Thursday, September 23

Pablo Carreño Busta sends Novak Djokovic home from Tokyo without a medal | Tokyo 2020 Olympics


Novak Djokovic will leave the Tokyo Olympics without a medal after falling in the men’s bronze medal match 6-4, 6-7 (6), 6-3 against Spanish Pablo Carreño Busta, crowning a painful 24 hours in which lost three games. before giving a walkover in the mixed doubles bronze medal match to Ashleigh Barty and John Peers.

Djokovic, whose schedule has been packed after victories at the French Open and Wimbledon before traveling to the Olympics, said he has no regrets traveling to Tokyo in search of the “golden slam.”

“I think there is no coincidence in life, everything happens for a reason,” he said. “I had some heartbreaking losses in the Olympics and some big tournaments in my career, and I know those losses have generally made me stronger.”

With a chuckle, Djokovic said that he will “try to move on to the Paris Olympics” but was cautious of his health ahead of the US Open as he attempts to complete a sweep of all four Grand Slam titles in 2021. After To cite a shoulder injury on his retreat, Djokovic was visibly fatigued as he walked away from the mixed zone.

“I gave everything, what was left in the tank, which was not so much,” he said. “I felt it on the court. I hope the physical consequences don’t create a problem for me for the US Open. That’s something I’m not sure of at this point. But I do not regret having given everything because when you play for your country it is necessary ”.

Pablo Carreño Busta collapses in triumph after sealing the bronze medal.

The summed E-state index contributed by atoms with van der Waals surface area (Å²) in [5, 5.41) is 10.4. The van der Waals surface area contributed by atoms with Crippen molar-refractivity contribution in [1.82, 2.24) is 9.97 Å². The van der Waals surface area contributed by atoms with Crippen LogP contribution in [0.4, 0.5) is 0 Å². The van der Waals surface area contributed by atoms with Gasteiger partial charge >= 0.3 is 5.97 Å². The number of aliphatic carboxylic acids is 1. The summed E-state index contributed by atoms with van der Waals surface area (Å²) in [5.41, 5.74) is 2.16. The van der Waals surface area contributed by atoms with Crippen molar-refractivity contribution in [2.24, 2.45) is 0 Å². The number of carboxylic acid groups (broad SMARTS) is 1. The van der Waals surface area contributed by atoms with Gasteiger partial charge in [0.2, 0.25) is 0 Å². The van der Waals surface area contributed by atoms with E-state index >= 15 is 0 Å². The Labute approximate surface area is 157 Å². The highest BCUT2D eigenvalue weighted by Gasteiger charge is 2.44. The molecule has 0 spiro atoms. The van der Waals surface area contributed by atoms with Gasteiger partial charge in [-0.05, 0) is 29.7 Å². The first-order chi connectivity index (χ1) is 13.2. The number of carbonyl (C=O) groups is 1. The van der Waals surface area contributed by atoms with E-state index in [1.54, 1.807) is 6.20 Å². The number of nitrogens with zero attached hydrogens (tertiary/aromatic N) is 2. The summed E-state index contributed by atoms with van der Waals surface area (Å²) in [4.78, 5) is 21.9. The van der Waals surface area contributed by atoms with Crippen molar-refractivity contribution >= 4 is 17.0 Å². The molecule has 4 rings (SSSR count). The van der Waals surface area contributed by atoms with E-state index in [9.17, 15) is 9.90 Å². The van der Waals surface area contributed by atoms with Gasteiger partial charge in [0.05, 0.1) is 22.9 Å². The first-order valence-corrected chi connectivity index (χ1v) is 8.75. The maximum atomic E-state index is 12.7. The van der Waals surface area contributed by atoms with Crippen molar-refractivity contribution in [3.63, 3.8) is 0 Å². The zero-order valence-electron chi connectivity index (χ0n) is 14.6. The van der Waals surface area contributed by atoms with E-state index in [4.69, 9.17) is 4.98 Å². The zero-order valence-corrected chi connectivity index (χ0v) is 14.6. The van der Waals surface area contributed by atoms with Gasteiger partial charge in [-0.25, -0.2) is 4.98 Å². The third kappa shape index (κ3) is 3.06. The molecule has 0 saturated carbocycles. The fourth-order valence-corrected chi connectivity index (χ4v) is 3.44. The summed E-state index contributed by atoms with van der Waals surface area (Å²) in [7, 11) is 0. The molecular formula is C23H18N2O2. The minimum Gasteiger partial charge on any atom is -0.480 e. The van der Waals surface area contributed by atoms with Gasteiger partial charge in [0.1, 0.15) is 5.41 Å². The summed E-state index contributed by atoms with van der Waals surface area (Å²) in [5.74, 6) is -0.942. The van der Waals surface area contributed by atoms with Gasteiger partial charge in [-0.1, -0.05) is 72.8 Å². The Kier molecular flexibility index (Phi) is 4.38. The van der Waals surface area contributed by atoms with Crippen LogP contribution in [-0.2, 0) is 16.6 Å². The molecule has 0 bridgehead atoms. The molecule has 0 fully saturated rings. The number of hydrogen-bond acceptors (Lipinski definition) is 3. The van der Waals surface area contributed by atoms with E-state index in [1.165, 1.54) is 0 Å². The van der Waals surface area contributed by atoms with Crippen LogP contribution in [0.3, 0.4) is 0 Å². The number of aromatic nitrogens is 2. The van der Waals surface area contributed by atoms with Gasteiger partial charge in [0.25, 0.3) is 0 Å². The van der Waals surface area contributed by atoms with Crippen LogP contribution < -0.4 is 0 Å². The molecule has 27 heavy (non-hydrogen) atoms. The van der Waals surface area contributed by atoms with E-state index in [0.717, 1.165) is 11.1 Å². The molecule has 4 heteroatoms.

Pablo Carreño Busta collapses in triumph after sealing the bronze medal. Photograph: Clive Brunskill / Getty Images

On the other side of the net, his opponent’s effort was a defining factor of the match. Carreño Busta established an early lead, bounced back after failing to convert match point into the second-set tiebreaker, and then managed his nerves in a long, tight game at the end.

His stamina left its mark on Djokovic, who threw a racket into the stands before smashing another in the third set. While the Serb can often channel his anger into focused tennis, this time it made little difference to his level of play. “It’s tense on the court,” he said. “In the heat of battle. It is not the first time and it will probably not be the last time. It’s not nice, of course, but it’s part, I suppose, of who I am. I don’t like doing these things. “

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For Carreño Busta, this result was further proof that he is in the shape of his life. During the 12 months since the pandemic hiatus, he has reached a semi-final at the US Open, a quarter-final at the French Open and won his first ATP 500 title; he is one of the top 10 players in all but name due to the ranking points freeze. Now he has his first Olympic medal.

As he absorbed the achievement, the normally serene Spaniard sat on the ground with his head in his hands and wept. “This is unbelievable. I’ve never felt like this before,” he said in his television interview. “I haven’t won the tournament, but it’s like the best title of my career.”


www.theguardian.com

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